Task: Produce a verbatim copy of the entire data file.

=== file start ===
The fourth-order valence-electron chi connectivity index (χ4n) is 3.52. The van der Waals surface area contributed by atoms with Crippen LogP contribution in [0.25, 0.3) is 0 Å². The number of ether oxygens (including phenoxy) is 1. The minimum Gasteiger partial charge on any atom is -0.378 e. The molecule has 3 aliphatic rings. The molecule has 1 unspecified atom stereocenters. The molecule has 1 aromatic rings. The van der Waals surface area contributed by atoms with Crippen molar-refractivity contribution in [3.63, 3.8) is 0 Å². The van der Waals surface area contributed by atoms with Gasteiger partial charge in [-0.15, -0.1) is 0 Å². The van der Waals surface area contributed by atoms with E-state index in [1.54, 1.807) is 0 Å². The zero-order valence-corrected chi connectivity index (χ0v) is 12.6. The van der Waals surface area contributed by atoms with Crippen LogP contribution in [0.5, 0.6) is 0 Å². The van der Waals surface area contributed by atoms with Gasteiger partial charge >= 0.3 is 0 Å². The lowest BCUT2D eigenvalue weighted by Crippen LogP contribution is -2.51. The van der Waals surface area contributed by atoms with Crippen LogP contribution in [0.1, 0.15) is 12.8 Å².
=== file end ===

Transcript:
The fourth-order valence-electron chi connectivity index (χ4n) is 3.52. The van der Waals surface area contributed by atoms with Crippen LogP contribution in [0.25, 0.3) is 0 Å². The number of ether oxygens (including phenoxy) is 1. The minimum Gasteiger partial charge on any atom is -0.378 e. The molecule has 3 aliphatic rings. The molecule has 1 unspecified atom stereocenters. The molecule has 1 aromatic rings. The van der Waals surface area contributed by atoms with Crippen molar-refractivity contribution in [3.63, 3.8) is 0 Å². The van der Waals surface area contributed by atoms with Gasteiger partial charge in [-0.15, -0.1) is 0 Å². The van der Waals surface area contributed by atoms with E-state index in [1.54, 1.807) is 0 Å². The zero-order valence-corrected chi connectivity index (χ0v) is 12.6. The van der Waals surface area contributed by atoms with Crippen LogP contribution in [0.5, 0.6) is 0 Å². The van der Waals surface area contributed by atoms with Gasteiger partial charge >= 0.3 is 0 Å². The lowest BCUT2D eigenvalue weighted by Crippen LogP contribution is -2.51. The van der Waals surface area contributed by atoms with Crippen LogP contribution in [0.1, 0.15) is 12.8 Å².